Monterey >> A mobile organic food service and a water storage device that sucks moisture from the air were among the business startup ideas given awards Friday during the fifth annual Startup Challenge competition at the Monterey Institute of International Studies.
“The idea of the awards is to motivate entrepreneurs, to educate and connect them with the business community,” said Brad Barbeau, event master of ceremonies and associate professor of entrepreneurship at the CSU Monterey Bay College of Business.
Contest competitors thought up detailed business plans for their ideas, and presented them before a gathering of spectators and a panel of judges. Winners were selected for the soundness of their plans and the best chance for success. They were awarded between $5,000 and $50,000, depending on their category.
Barbeau said the business startups the awards program has spawned resulted in economic development and jobs creation, improving the local economy.
“We provide workshops and mentors for participants,” he said. “The program gives them the experience of pitching a new business, and you have to think very carefully as you go through the process.”
Out of 12 competing business proposals, three finalists were named in the “Venture” category, businesses that are expected to expand into larger companies.
The winner, Water City, is the creation of Jeff Langholz, an associate professor at MIIS, and a graduate student, Maeve Murphy. The plan would install a device called an “Atmospheric Water Generator” at local residences.
“The atmospheric water generator is like a giant dehumidifier that sucks the moisture out of the air and converts it to pure drinking water,” Langholz said. “There are different size machines that can hold from 50 to 1,000 gallons of water.”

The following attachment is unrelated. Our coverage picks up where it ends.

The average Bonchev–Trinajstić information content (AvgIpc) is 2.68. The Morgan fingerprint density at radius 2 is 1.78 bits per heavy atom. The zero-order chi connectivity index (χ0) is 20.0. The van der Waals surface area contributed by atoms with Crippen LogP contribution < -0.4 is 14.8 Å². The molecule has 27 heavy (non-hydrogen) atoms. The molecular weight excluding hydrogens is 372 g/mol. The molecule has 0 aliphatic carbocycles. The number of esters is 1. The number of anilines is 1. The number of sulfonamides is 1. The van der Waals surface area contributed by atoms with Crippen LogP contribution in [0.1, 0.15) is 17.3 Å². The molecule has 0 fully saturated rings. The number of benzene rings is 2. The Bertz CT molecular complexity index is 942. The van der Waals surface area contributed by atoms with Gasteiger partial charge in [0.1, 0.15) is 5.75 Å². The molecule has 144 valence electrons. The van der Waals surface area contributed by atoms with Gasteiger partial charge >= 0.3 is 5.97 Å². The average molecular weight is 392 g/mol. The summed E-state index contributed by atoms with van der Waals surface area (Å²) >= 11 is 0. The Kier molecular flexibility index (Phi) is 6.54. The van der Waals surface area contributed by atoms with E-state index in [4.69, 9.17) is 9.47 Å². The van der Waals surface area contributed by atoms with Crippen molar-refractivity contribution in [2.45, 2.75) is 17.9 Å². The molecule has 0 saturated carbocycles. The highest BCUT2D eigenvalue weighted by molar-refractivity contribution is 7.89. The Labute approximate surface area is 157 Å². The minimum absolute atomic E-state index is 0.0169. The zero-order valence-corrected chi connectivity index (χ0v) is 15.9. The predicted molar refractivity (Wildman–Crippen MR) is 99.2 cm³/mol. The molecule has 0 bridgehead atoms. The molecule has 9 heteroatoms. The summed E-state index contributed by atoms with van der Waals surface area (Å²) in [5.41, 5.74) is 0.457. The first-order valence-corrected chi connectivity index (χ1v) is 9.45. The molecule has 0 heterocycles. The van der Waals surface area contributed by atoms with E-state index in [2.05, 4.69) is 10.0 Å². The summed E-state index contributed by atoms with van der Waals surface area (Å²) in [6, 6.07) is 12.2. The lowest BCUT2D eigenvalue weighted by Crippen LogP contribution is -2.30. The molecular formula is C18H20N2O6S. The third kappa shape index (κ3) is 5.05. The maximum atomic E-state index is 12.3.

Such units reportedly are inexpensive to install, are capable of delivering water for as little as 10 cents for a gallon of water depending on electricity, and can lower water bills 75 percent.
Langholz said the installation of the devices would provide water-rate relief, especially to those customers suffering with the highest bills. He and Murphy hope to raise $500,000 from investors over the coming four months and start up business by July.
Winner in the “Main Street,” or small business category, was Katie’s Coldpress. Entrepreneur Katie Raquel of Seaside said the business would provide a food truck bringing healthful organic food and locally grown vegetables to area neighborhoods.
“I garden with my husband Derek, and that’s how I originally came up with the idea for Katie’s Coldpress,” Raquel said. “I wanted to start eating healthier, and to make health food more convenient and accessible to the public.”
She said she hopes to start the business this August.
Winner in the Student Category was Construction Connection, a proposal to start a website and use iPhone software to connect contractors locally with workers, and workers with jobs.
Cash prizes were awarded for the winners, $5,000 for the Student Category, $10,000 for the Main Street Category, and $50,000 for the Venture Category.
Former winners in recent years that have gone on to success included YoDerm.com, a website where people suffering from acne can get a board-certified dermatologist over the Internet, and Tablet Command, which uses iPads to monitor the whereabouts of emergency responders during fires and other emergencies.
Another company in Monterey, a 2013 winner called Open Ground Studios, provides artist exhibitions and instruction in book arts, print making, visual and other arts. Open Ground founder Denese Sanders said the Startup Challenge program was instrumental in her successful year in business.
Startup Challenge is a nonprofit organization. People wishing to participate in the program may see www.thestartupchallenge.org.
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